Feds looking into Trump's intentionally confusing network of super PACs: 'All of this is totally unprecedented'
Donald Trump addresses supporters at the Peabody Opera House in Downtown Saint Louis in 2016. (Gino Santa Maria / Shutterstock.com)

Federal authorities are looking into the relationships between a dozen similarly named political action committees aligned with former President Donald Trump.

The inquiry is linked back to a super PAC named “Make America Great Again, Again!” that was set up after former top aide Corey Lewandowski got fired from another pro-Trump super PAC after allegedly sexually assaulting a major donor but refused to step down, and federal election officials are looking into why some of these groups aren't properly reporting their payments, reported The Daily Beast.

“It is worth emphasizing: All of this is totally unprecedented for a former president,” said Brendan Fischer, deputy executive director of good government group Documented. “Even if Trump kept it simple, and just had one hard money PAC, a single super PAC, and a pair of 501(c)(3)/501(c)(4) nonprofits, there would be no parallel with any former president in American history.”

Trump's personal financial disclosures reveal ties to more than 500 entities, including nearly 400 that use his name or initials, and many of them have tangled links to one another, and this intentionally confusing structure makes it difficult to trace the billions of dollars he and his accountants move around -- and he has brought the same practices to his political operations.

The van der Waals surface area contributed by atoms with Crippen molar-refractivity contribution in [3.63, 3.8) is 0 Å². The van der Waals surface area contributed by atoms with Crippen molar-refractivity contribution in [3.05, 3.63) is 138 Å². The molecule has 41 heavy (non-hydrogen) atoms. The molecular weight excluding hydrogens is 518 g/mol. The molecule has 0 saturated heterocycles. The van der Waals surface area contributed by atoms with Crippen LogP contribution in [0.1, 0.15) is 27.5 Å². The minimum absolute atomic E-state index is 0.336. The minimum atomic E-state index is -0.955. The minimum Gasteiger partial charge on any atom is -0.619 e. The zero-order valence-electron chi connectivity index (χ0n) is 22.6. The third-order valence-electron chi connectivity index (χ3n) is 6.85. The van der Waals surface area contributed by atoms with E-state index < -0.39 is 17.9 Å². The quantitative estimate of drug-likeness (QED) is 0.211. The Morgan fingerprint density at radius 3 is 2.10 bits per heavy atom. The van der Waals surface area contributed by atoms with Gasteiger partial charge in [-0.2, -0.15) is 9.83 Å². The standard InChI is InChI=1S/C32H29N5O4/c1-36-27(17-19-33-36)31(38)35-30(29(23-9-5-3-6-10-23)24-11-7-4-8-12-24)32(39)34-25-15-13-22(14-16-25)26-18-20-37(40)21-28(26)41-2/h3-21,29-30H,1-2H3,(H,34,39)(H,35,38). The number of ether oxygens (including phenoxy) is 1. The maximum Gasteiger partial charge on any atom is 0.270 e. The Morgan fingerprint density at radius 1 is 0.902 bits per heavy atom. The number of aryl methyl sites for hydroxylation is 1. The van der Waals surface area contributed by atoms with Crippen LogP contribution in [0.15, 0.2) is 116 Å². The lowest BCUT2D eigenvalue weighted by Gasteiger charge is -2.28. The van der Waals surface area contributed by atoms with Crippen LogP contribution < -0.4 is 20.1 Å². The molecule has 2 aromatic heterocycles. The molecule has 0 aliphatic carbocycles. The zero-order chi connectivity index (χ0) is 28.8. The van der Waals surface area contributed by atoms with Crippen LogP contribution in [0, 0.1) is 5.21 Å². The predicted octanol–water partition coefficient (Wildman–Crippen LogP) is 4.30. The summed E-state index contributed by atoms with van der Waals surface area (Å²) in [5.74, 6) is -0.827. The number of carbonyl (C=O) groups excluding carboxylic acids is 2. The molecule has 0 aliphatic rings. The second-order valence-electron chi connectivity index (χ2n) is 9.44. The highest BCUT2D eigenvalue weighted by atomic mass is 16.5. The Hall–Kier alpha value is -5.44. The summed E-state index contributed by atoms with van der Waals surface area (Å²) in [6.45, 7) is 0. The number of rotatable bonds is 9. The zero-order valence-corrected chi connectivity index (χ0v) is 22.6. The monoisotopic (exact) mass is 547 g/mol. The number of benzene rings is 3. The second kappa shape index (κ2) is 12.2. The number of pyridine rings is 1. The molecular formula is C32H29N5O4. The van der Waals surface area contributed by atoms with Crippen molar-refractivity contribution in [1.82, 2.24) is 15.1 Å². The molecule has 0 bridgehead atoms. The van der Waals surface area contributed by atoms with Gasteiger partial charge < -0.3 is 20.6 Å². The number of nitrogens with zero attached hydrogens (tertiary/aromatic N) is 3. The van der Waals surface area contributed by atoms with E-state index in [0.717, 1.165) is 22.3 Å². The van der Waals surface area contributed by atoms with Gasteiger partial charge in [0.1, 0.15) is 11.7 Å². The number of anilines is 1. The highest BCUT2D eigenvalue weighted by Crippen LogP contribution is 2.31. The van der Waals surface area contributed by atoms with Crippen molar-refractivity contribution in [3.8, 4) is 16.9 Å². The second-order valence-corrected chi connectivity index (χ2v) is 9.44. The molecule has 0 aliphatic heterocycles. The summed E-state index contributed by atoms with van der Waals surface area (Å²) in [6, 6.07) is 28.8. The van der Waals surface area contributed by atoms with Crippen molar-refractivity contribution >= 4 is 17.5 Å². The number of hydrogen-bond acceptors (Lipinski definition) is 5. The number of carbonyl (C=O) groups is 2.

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“Typically, former presidents focus on their presidential library, or start a charitable foundation, but Trump is staying in the political game and raising a staggering amount of cash,” Fischer said.

Trump-aligned super PACs raised hundreds of millions of dollars last year, but it won't be clear how much so-called dark money groups raised or how they spent those funds until after the midterms, and filing on Wednesday showed the Trump campaign isn't even able to follow its own money.

“The central lesson of Watergate is ‘Follow the money,’” said Brett Kappel, a specialist in campaign finance and nonprofit law at Harmon Curran, "and this byzantine structure of different types of legal entities — which are subject to different fundraising restrictions and file different reports with different agencies according to different filing schedules — appears to be designed to make that task as difficult as possible.”

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